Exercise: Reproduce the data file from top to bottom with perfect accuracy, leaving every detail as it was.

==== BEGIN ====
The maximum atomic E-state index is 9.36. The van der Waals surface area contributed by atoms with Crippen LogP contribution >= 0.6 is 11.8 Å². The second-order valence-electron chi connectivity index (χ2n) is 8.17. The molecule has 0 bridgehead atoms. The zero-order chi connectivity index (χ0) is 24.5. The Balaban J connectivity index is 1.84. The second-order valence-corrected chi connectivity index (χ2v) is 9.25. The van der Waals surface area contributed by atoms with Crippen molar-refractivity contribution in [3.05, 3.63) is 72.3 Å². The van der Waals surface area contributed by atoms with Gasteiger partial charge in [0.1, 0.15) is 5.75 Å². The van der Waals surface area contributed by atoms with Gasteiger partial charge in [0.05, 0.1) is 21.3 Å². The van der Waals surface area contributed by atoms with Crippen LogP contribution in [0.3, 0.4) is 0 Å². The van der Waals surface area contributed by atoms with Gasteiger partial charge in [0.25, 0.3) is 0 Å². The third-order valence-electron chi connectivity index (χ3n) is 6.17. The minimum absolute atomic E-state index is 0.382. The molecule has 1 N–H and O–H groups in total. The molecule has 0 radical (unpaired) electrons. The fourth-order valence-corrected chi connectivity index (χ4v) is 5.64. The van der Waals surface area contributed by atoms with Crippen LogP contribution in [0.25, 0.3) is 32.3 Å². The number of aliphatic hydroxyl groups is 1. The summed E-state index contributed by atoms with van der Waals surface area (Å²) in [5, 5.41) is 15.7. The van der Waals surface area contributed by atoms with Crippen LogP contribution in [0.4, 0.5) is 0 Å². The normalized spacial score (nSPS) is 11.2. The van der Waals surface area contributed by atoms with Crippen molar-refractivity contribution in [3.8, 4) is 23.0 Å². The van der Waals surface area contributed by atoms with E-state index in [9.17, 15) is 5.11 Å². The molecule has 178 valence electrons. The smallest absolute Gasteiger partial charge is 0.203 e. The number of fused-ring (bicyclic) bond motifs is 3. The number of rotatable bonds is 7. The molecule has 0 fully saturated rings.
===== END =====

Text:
The maximum atomic E-state index is 9.36. The van der Waals surface area contributed by atoms with Crippen LogP contribution >= 0.6 is 11.8 Å². The second-order valence-electron chi connectivity index (χ2n) is 8.17. The molecule has 0 bridgehead atoms. The zero-order chi connectivity index (χ0) is 24.5. The Balaban J connectivity index is 1.84. The second-order valence-corrected chi connectivity index (χ2v) is 9.25. The van der Waals surface area contributed by atoms with Crippen molar-refractivity contribution in [3.05, 3.63) is 72.3 Å². The van der Waals surface area contributed by atoms with Gasteiger partial charge in [0.1, 0.15) is 5.75 Å². The van der Waals surface area contributed by atoms with Gasteiger partial charge in [0.05, 0.1) is 21.3 Å². The van der Waals surface area contributed by atoms with Crippen LogP contribution in [0.3, 0.4) is 0 Å². The van der Waals surface area contributed by atoms with Gasteiger partial charge in [0.25, 0.3) is 0 Å². The third-order valence-electron chi connectivity index (χ3n) is 6.17. The minimum absolute atomic E-state index is 0.382. The molecule has 1 N–H and O–H groups in total. The molecule has 0 radical (unpaired) electrons. The fourth-order valence-corrected chi connectivity index (χ4v) is 5.64. The van der Waals surface area contributed by atoms with Crippen LogP contribution in [0.25, 0.3) is 32.3 Å². The number of aliphatic hydroxyl groups is 1. The summed E-state index contributed by atoms with van der Waals surface area (Å²) in [5, 5.41) is 15.7. The van der Waals surface area contributed by atoms with Crippen LogP contribution in [0.4, 0.5) is 0 Å². The normalized spacial score (nSPS) is 11.2. The van der Waals surface area contributed by atoms with Crippen molar-refractivity contribution in [3.8, 4) is 23.0 Å². The van der Waals surface area contributed by atoms with E-state index in [9.17, 15) is 5.11 Å². The molecule has 178 valence electrons. The smallest absolute Gasteiger partial charge is 0.203 e. The number of fused-ring (bicyclic) bond motifs is 3. The number of rotatable bonds is 7. The molecule has 0 fully saturated rings.